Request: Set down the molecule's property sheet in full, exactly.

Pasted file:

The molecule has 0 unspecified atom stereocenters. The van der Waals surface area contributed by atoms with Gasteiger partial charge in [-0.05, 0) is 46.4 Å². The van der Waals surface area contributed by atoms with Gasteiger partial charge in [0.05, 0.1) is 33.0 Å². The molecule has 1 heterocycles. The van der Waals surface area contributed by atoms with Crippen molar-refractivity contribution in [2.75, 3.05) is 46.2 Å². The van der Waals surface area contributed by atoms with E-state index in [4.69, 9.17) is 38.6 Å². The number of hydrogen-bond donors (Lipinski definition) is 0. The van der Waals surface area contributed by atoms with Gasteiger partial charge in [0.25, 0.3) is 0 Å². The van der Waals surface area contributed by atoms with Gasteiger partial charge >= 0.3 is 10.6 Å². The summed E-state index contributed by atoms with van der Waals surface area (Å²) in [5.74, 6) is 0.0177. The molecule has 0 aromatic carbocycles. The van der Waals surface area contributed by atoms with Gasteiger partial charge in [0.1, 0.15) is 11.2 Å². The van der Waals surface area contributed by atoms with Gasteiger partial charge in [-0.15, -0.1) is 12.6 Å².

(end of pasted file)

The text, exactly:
The molecule has 0 unspecified atom stereocenters. The van der Waals surface area contributed by atoms with Gasteiger partial charge in [-0.05, 0) is 46.4 Å². The van der Waals surface area contributed by atoms with Gasteiger partial charge in [0.05, 0.1) is 33.0 Å². The molecule has 1 heterocycles. The van der Waals surface area contributed by atoms with Crippen molar-refractivity contribution in [2.75, 3.05) is 46.2 Å². The van der Waals surface area contributed by atoms with E-state index in [4.69, 9.17) is 38.6 Å². The number of hydrogen-bond donors (Lipinski definition) is 0. The van der Waals surface area contributed by atoms with Gasteiger partial charge in [0.25, 0.3) is 0 Å². The van der Waals surface area contributed by atoms with Gasteiger partial charge >= 0.3 is 10.6 Å². The summed E-state index contributed by atoms with van der Waals surface area (Å²) in [5.74, 6) is 0.0177. The molecule has 0 aromatic carbocycles. The van der Waals surface area contributed by atoms with Gasteiger partial charge in [0.1, 0.15) is 11.2 Å². The van der Waals surface area contributed by atoms with Gasteiger partial charge in [-0.15, -0.1) is 12.6 Å².